They call themselves the Money Club; the New York Times has dubbed them the "Park Avenue women." Whatever they're called, this upscale, sophisticated group clearly has become as savvy as the Beardstown Ladies. Structuring their investment club, whose fluctuating membership at the time of writing this guide numbered 39, as a limited liability company, the group charges $1100 as an entrance fee, plus $100 monthly for investment and an additional $15 for administrative expenses. And since the Money Club's focus is less on making money for itself than on providing financial education‘the group includes partners in law firms, the wives of Revlon's CEO and New York City's police commissioner‘the book covers seemingly everything one needs to know to become secure financially: how to manage investments (the authors advocate full-service brokers over discount firms), asset allocation and dollar-cost averaging; the types of insurance one needs, from medical to property; how to protect oneself financially in a divorce (the initiator, before tipping her hand to her spouse, should photocopy all pertinent financial documents). Since most readers don't have access to the experts the Money Club invites to address its meetings, readers will find this guide, assembled by a specialist in retirement planning, a president of a p.r. firm and a columnist for Family Circle, respectively, the next best thing to formally joining such a group. (Sept.)

EAN: 9780684846057
ISBN: 0684846055
Publisher: Prentice Hall & IBD
Dimensions: 21.64 x 14.12 x 2.06 centimetres (0.32 kg)
Age Range: 15+ years
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1 review(s)
All Reviews
Matthew Wills on
OK, I am not a woman, so I am probably not supposed to have read this book. But I thought I would check it out. And I was pleasantly surprised.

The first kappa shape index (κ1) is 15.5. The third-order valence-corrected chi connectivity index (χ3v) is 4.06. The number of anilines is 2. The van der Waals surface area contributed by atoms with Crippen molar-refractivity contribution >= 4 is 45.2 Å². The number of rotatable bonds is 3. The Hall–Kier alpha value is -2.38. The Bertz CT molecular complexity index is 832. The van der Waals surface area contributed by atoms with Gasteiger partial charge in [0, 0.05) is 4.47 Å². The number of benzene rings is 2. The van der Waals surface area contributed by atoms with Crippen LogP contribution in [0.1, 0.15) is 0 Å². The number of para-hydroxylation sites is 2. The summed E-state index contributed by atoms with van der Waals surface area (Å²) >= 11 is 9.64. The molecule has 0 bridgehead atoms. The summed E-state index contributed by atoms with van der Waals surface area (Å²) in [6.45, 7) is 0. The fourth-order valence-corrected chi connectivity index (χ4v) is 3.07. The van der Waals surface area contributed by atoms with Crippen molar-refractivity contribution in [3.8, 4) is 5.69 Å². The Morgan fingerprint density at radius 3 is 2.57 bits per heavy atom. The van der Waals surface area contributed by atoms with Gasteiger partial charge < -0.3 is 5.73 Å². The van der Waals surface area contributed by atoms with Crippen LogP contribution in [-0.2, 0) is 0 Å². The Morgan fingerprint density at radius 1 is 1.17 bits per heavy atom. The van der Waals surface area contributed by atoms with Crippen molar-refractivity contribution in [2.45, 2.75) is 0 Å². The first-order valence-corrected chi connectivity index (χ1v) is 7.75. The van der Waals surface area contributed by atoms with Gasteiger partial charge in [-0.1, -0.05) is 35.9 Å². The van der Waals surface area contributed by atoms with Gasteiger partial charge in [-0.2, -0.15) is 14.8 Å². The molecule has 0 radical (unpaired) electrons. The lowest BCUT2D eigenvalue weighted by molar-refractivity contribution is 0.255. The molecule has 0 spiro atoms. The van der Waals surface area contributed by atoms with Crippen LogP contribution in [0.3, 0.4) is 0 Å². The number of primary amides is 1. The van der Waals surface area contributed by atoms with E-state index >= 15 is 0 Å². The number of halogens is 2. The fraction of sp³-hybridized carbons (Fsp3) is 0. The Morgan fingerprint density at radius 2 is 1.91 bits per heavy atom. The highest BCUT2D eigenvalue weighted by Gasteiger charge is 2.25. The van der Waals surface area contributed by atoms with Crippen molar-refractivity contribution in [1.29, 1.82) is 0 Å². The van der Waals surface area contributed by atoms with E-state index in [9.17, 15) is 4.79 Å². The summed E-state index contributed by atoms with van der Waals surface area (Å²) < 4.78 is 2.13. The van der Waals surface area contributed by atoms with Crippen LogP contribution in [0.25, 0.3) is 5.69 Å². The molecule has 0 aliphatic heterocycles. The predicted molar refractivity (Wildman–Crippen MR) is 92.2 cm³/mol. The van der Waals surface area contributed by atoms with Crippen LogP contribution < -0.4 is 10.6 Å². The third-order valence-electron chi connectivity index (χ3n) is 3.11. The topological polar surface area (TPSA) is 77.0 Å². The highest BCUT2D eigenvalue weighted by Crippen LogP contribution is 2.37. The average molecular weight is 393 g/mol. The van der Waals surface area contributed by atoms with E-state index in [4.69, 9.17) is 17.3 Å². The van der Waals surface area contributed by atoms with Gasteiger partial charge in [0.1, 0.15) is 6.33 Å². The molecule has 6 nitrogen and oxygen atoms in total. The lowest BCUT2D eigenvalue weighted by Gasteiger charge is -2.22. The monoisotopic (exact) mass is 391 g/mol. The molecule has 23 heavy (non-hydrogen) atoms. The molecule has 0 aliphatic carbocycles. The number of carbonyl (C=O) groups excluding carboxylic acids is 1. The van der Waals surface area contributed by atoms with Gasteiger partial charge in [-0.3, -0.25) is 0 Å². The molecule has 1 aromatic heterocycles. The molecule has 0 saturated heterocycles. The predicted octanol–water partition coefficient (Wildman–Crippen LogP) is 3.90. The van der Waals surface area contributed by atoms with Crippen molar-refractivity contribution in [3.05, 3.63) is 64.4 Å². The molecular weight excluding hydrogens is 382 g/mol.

The ladies involved in the writing of this book were involved in starting a 'Money Club' investment group. In the course of running this group, they learnt and taught about all the basics of personal finance, including (from the title headings):
* Investment Basics.
* Where To Put Your Money And Why.
* Retirement Planning.
* Buying Insurance.
* Planning Your Husband's (And Your) Estate.
* What To Do When Things Change.

Cover of the topics is fairly thorough. But, as many readers would now, the content of the majority of entry level personal finance books is all pretty standard. So, in the end it is the format and style of writing that makes a good one worth the read. Thankfully, this book is well written - relaxing and interesting to read. The inclusion of lots of personal anecdotes (especially by the members of The Money Club) makes alot of the points easier to understand and absorb. And it really drills home the importance of applying the message of the book.

All in all, a fantastic book for women, especially those 30+ worried about the state of their financial affairs. For those males (or women younger than 30), I might recommend 'The Complete Idiot's Guide to Personal Finance in Your 20s And 30s' by Sarah Young Fisher and Susan Shelly, or 'The Wealthy Barber' by David Chilton.